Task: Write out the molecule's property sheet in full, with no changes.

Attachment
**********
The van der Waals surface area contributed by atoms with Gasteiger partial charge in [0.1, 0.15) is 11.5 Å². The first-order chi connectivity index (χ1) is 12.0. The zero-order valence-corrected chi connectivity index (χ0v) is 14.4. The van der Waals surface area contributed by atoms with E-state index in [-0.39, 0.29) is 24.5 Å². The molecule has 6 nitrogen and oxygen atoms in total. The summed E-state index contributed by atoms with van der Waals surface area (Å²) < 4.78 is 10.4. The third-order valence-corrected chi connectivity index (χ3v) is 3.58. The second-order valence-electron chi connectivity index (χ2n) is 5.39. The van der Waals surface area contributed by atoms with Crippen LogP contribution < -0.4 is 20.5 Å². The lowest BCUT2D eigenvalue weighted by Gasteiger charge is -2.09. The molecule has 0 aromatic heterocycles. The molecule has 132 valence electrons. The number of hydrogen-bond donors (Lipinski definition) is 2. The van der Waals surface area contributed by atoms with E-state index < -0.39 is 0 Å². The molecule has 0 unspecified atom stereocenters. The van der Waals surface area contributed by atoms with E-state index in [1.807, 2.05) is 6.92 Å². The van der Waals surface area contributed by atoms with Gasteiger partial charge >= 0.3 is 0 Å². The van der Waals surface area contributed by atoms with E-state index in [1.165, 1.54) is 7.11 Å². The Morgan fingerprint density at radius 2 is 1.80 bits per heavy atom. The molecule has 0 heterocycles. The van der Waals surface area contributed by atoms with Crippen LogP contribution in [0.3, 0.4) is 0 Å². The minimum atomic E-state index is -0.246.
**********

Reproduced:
The van der Waals surface area contributed by atoms with Gasteiger partial charge in [0.1, 0.15) is 11.5 Å². The first-order chi connectivity index (χ1) is 12.0. The zero-order valence-corrected chi connectivity index (χ0v) is 14.4. The van der Waals surface area contributed by atoms with E-state index in [-0.39, 0.29) is 24.5 Å². The molecule has 6 nitrogen and oxygen atoms in total. The summed E-state index contributed by atoms with van der Waals surface area (Å²) < 4.78 is 10.4. The third-order valence-corrected chi connectivity index (χ3v) is 3.58. The second-order valence-electron chi connectivity index (χ2n) is 5.39. The van der Waals surface area contributed by atoms with Crippen LogP contribution < -0.4 is 20.5 Å². The lowest BCUT2D eigenvalue weighted by Gasteiger charge is -2.09. The molecule has 0 aromatic heterocycles. The molecule has 132 valence electrons. The number of hydrogen-bond donors (Lipinski definition) is 2. The van der Waals surface area contributed by atoms with E-state index < -0.39 is 0 Å². The molecule has 0 unspecified atom stereocenters. The van der Waals surface area contributed by atoms with E-state index in [1.807, 2.05) is 6.92 Å². The van der Waals surface area contributed by atoms with Gasteiger partial charge >= 0.3 is 0 Å². The van der Waals surface area contributed by atoms with E-state index in [1.165, 1.54) is 7.11 Å². The Morgan fingerprint density at radius 2 is 1.80 bits per heavy atom. The molecule has 0 heterocycles. The van der Waals surface area contributed by atoms with Crippen LogP contribution in [0.3, 0.4) is 0 Å². The minimum atomic E-state index is -0.246.